Digging Up The Past

As the building of our cabin progresses, the earth around it has begun to reveal stories from its past. We already knew that the EWL forest was farmland not-so-long ago, as there are rock walls criss-crossing the property and our forest is still young with a significant amount of underbrush (as trees mature and the canopy thickens, the underbrush is starved of light and dies away). We hoped to find evidence of indigenous activity and believe that we finally have.

Kunsang was digging in the dirt just a few yards from the cabin and found a significant accumulation of debitage, debris from the production of chipped stone tools. Drew immediately recognized it as such and upon further investigation also unearthed some charcoal.

A few days later, the boys found a second nearby site also with debitage and charcoal. Drew plans on inviting some archaeologist friends to come perform an official dig, and in the meantime, the sites have been names WI1 and WI2 for Windhorse International, the location of our property.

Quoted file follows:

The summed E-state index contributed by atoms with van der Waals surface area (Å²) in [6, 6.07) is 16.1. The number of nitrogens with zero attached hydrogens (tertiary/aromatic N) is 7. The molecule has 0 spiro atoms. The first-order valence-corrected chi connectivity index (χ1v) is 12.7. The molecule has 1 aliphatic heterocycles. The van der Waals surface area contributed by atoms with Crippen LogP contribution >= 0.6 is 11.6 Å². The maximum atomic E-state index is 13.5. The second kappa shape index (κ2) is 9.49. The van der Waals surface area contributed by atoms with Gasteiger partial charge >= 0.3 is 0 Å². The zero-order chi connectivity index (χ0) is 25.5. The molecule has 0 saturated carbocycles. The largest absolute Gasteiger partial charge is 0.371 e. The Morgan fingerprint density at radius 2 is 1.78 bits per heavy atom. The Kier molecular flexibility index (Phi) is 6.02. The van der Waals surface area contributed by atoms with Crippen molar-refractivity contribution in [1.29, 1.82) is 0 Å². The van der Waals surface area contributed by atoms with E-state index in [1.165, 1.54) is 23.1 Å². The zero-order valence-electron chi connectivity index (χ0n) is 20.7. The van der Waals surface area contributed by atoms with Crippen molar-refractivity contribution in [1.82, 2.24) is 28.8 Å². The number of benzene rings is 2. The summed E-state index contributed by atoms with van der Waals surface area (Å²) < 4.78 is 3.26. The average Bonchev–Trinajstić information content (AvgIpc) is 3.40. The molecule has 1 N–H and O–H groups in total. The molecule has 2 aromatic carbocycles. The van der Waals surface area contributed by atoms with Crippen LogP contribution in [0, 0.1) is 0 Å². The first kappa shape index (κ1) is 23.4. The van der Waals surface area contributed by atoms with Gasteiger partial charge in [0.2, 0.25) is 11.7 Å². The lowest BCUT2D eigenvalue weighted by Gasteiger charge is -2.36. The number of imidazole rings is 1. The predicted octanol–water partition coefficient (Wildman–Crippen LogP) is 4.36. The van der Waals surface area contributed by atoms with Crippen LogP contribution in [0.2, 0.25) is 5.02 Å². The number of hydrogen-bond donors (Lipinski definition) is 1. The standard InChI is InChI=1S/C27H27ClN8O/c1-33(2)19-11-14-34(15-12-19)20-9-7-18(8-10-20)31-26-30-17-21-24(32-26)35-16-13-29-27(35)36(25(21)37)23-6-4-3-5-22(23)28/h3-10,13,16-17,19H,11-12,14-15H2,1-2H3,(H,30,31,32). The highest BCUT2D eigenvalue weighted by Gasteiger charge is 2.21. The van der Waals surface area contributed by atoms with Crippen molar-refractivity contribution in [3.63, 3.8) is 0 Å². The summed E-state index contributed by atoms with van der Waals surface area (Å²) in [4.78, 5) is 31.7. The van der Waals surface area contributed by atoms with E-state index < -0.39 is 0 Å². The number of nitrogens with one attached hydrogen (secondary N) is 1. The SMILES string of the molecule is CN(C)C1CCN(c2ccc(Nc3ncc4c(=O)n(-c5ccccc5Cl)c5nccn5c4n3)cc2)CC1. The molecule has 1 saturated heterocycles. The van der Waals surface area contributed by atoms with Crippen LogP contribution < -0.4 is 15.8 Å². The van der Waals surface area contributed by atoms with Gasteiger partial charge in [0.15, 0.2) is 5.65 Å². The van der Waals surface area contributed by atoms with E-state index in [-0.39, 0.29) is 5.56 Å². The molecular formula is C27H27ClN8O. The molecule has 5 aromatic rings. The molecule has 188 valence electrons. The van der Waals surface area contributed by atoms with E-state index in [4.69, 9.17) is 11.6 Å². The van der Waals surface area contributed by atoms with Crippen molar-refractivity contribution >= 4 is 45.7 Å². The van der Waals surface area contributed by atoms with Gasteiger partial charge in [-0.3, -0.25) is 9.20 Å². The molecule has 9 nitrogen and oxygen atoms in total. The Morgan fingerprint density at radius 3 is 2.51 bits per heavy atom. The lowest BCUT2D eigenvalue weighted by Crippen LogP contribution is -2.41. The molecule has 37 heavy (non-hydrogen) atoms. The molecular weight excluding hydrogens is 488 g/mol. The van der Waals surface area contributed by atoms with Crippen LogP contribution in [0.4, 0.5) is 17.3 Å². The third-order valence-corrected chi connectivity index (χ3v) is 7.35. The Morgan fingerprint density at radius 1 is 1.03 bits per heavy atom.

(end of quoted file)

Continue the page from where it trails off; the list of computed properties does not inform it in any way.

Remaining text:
Also discovered was this ceramic mask inside one of the rock walls, which would be from a much later time period of course if, in fact, the debitage and charcoal were left by Native Americans. The boys drew pictures of the mask in their journals.

Finally, in our efforts to explore and document this piece of land from many different perspectives, Rick thought it would be useful to photograph EWL from his drone. For those of you who have never visited, here's your chance to see our slice of heaven from the sky. Enjoy!

The woods around the horse farm, Windhorse International, is Eastern Woodland Learning's classroom.

The deeper woods below the property where we are building the cabin.

The EWL tent.

Our students on the fence of the outdoor arena while Rick and Elizabeth control the drone in the background.